Wilkinson said SLAS has begun educating exhibitors on how to build booths for reuse and ship in one crated shipment rather than multiple skids wrapped in pallet wrap. They also ask exhibitors to bring items that aren’t single-use and that are made with recyclable or compostable material, and to consider items that are donatable post-event.

“We work closely with our general services contractor to ensure we’re also using items that can be recycled or re-used and we try to not produce materials that will end up in the landfill. This applies to things like signage, structure builds and carpet. It’s hard because there aren’t good alternatives to many substrates, so we ask ourselves if we really need each piece of signage,” she added.

In terms of catering, the goal is to keep choices to those with a smaller carbon footprint and resource use. “Keeping beef off the menu is one option with a significant impact. We’ll also request that water is not pre-poured and single-use water bottles aren’t made available, and we ask our venues at the time of sourcing if they have refillable water stations available.”

Venues also want to reduce energy as much as possible. To help with that goal, SLAS will request that escalators are powered only at needed times and that lighting and heating/air-conditioning is reduced during setup and breakdown.

Naturally, attendees also have a critical role to play in reducing an event’s carbon footprint. “We remind them to bring their refillable water and coffee vessels and to take public transportation as much as possible. When it’s not possible, we remind them to ride share and do small things such as use a digital key instead of a plastic key and to consider having their towels laundered by the hotel less frequently. Every little bit counts,” Wilkinson noted, “and it starts with being aware and being willing.”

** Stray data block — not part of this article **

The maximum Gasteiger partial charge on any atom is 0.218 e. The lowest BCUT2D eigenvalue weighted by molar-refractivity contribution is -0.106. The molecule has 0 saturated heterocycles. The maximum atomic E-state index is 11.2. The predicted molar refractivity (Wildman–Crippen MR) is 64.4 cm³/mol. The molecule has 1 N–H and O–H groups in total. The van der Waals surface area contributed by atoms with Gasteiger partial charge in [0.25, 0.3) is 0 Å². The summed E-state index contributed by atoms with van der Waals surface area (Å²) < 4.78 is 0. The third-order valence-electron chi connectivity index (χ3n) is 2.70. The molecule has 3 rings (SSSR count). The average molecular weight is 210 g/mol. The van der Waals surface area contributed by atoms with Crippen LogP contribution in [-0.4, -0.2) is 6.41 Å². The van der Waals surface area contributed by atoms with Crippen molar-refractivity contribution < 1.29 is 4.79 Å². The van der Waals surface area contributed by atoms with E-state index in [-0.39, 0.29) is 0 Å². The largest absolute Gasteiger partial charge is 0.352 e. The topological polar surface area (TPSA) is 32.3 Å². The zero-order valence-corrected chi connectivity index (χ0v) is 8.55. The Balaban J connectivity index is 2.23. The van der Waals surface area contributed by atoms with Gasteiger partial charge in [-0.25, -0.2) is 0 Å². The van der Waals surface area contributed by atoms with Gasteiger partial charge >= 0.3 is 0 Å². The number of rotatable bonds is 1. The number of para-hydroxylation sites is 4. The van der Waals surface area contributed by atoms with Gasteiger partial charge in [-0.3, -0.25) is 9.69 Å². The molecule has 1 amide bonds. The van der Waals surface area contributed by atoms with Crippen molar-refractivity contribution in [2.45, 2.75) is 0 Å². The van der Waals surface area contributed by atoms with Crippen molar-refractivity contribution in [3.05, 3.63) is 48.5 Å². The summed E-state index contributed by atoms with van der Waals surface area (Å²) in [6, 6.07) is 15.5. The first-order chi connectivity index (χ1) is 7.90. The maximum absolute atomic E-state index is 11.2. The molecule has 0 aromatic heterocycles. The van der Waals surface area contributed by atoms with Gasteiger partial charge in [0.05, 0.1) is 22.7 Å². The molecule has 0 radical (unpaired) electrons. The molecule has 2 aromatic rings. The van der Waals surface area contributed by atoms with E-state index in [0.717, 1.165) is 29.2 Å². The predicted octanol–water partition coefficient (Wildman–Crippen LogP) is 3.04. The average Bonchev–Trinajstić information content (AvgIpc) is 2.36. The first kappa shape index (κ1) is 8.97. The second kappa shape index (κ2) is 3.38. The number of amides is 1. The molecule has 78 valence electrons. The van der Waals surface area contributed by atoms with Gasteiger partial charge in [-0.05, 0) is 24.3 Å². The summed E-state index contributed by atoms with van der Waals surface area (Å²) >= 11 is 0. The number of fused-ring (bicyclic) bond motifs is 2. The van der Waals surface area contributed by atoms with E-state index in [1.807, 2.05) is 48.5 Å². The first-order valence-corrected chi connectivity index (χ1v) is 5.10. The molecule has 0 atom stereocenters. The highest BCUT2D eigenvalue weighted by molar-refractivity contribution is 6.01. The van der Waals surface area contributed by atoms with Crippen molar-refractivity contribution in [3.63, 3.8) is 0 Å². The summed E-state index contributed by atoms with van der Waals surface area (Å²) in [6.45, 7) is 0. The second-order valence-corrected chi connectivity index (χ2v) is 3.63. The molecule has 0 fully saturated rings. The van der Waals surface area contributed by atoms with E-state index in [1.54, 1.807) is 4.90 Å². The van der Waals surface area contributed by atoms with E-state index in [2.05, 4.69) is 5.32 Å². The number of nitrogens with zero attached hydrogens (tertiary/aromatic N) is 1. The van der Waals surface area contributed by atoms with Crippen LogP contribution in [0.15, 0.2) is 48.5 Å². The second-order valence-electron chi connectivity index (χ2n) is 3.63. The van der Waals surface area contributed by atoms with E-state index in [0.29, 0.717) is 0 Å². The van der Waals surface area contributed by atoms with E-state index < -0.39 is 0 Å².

SLAS is an organization for which sustainability factors into venue choice. It’s a factor in choosing their event venues across the globe and they have had great response in expressing this in their RFP.

“We look at public transportation to/from the venue and airport and whether the venue uses renewable energy. Waste programs are also important, including composting. We’re clear about our expectations from the start,” Wilkinson said.